Is web hosting still a good business?
The other day I read an article about the end of the web hosting industry. As you might imagine, I disagree with all of it. But I’m not writing this post to debate it because a friend summarized my response in a brilliant tweet.
“Olive Garden announces all locations are closing because people can make spaghetti at home” http://t.co/Y3Q5pV4dTz
— Ryan D. Sullivan (@ryandonsullivan) April 4, 2015
See, the reality is that many technical people – software developers, engineers and more – have found hosting to be pretty easy. So they write articles like this.
But they spend their time working with each other. If they spent more hours with folks like my parents, or neighbors, they might change their perspective.
The world still needs great options for hosting. But more importantly, they need help to know how to choose WordPress hosting from all the available options that are out there.
Where do you get advice on picking the right host?
Another post I read the other day was really great about how certain hosting recommendations were crap.
At the core of the issue are pages like this one – where there are recommended hosting options but it’s very unclear how those companies got on that page.
When you read something like this on that page, it makes you wonder.
We’ve dealt with more hosts than you can imagine; in our opinion, the hosts below represent some of the best and brightest of the hosting world.
First, why would the WordPress Foundation have spent tons of time with tons of hosts? And in what capacity? I’m not sure.
And to be clear, that site (WordPress.org) is run by the WordPress Foundation. Not Automattic (which may have much more experience with hosts).
ReviewSignal suggests that they likely got on the page by buying their spot.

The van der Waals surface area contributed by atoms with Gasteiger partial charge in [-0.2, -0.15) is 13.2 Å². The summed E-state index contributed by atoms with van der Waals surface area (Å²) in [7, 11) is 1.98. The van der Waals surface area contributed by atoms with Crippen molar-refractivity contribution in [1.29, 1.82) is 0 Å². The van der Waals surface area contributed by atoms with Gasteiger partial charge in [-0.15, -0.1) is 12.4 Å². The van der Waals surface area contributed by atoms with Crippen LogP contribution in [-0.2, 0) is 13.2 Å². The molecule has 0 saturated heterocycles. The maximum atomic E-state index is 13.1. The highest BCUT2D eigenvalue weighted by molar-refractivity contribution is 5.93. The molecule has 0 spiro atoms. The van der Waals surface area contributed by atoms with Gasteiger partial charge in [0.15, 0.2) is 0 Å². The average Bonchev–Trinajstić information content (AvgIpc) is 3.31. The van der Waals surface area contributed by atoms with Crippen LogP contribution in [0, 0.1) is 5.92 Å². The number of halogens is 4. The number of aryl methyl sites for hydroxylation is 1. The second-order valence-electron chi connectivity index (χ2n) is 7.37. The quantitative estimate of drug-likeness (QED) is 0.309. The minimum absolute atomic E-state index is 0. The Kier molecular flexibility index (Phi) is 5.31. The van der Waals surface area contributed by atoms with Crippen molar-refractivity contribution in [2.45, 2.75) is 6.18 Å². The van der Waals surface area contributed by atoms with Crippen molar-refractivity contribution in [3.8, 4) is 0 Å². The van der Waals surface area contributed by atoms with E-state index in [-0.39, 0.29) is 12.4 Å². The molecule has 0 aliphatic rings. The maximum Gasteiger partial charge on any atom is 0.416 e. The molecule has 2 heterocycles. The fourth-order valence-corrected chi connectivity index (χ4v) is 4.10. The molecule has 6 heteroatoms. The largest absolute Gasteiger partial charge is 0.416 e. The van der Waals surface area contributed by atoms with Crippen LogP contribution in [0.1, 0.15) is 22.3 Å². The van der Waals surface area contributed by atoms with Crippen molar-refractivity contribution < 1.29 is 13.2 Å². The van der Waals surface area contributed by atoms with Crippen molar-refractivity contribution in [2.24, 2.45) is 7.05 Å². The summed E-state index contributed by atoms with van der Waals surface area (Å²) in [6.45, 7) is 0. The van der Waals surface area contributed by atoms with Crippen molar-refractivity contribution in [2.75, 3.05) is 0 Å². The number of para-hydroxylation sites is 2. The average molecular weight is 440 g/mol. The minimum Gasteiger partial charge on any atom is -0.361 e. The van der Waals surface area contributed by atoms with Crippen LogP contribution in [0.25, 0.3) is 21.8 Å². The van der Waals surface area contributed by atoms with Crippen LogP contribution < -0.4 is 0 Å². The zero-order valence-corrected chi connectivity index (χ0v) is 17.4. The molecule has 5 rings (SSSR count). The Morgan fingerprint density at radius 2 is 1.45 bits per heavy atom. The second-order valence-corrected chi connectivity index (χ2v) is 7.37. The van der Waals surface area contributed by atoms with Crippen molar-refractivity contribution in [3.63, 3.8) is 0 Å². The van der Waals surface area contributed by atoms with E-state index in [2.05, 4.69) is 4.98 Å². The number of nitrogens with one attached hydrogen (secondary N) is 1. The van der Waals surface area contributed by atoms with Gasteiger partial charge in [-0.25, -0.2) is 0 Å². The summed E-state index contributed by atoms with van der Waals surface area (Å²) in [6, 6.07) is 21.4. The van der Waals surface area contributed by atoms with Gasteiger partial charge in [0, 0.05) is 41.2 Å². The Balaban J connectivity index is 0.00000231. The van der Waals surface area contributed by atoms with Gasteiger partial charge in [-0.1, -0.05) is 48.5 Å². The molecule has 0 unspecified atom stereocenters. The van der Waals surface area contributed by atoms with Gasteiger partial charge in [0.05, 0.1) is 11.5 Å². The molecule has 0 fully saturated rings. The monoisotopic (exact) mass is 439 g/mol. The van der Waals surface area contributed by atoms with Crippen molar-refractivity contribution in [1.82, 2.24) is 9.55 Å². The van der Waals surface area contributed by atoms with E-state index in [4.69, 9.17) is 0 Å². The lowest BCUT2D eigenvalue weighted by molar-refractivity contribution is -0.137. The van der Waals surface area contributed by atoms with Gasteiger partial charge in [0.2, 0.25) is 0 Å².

I don’t think it’s that easy – because a) The Foundation hasn’t earned or recorded as much money as I think those spots are worth, and b) my understanding is that the head of the Foundation – Matt Mullenweg – makes the decision on his own.
But that doesn’t answer the question of how those hosts do actually show up on that list. I know I was once told that Matt doesn’t put new companies on the list because he wants to make sure that any name on that page can handle the traffic they will most assuredly get.
But beyond that, the process is opaque.
So maybe that isn’t the best page to use to get advice on picking a WordPress hosting company for your site.
Choosing a WordPress Host
I’ll be honest, when I read that WordPress.org page on hosting, I cringe a bit. Mostly because I don’t think those providers are the best ones out there.
But best is a function of need. So creating a short list seems virtually impossible when two different people will arrive at the page with two very different needs.
Five Recommendations For Five Kinds of Folks
So here are five kinds of people and my recommendations for them.
Are you price-driven but also want support? – In the last two years GoDaddy has really been turning things around and the number of people they have in support, at a call center, waiting to answer your questions directly is impressive. If you want to spend just a couple dollars a month, and yet you also want a direct phone number you can call to get help – then you need to talk to GoDaddy.
Do you want developer features inexpensively? – A couple of years ago only WP Engine was making advanced features available to their customers. Today, SiteGround offers all these features – from staging sites to Git integration to SSL support – at a really inexpensive rate. If that’s you, head over to SiteGround right away.
Do you need a non-technical solution? – The number of WordPress hosts keep growing yearly but few of them pursue the “easy to use” solution as strongly as Flywheel has. Their interface, their approach to billing clients, and more – all are designed for people who can configure a WordPress site, but aren’t developers. If that’s you, you likely need Flywheel.
Are you a developer that wants all the bells and whistles? – A year ago Pagely moved all their hosting infrastructure to Amazon. When they did that they also made a lot of that infrastructure available to their customers – from high availability clusters, to HHVM, to real-time malware monitoring, to automated backups. If you care about high tech and scalability, you want to talk to Pagely.
So far, you’ve seen four options. The reality is that most people that fall into one of these camps don’t fall into another. They’re either driven by a high need for support, a high need for savings, a high need for scale, or a high need for ease.
But what if you’re not in the extreme? What if you’re a business that may end up with more than one site, but needs a bit of everything? You need scale, you need support, you need ease, and you don’t want to spend a fortune. Then you want WP Engine.
Here’s the way I break it down.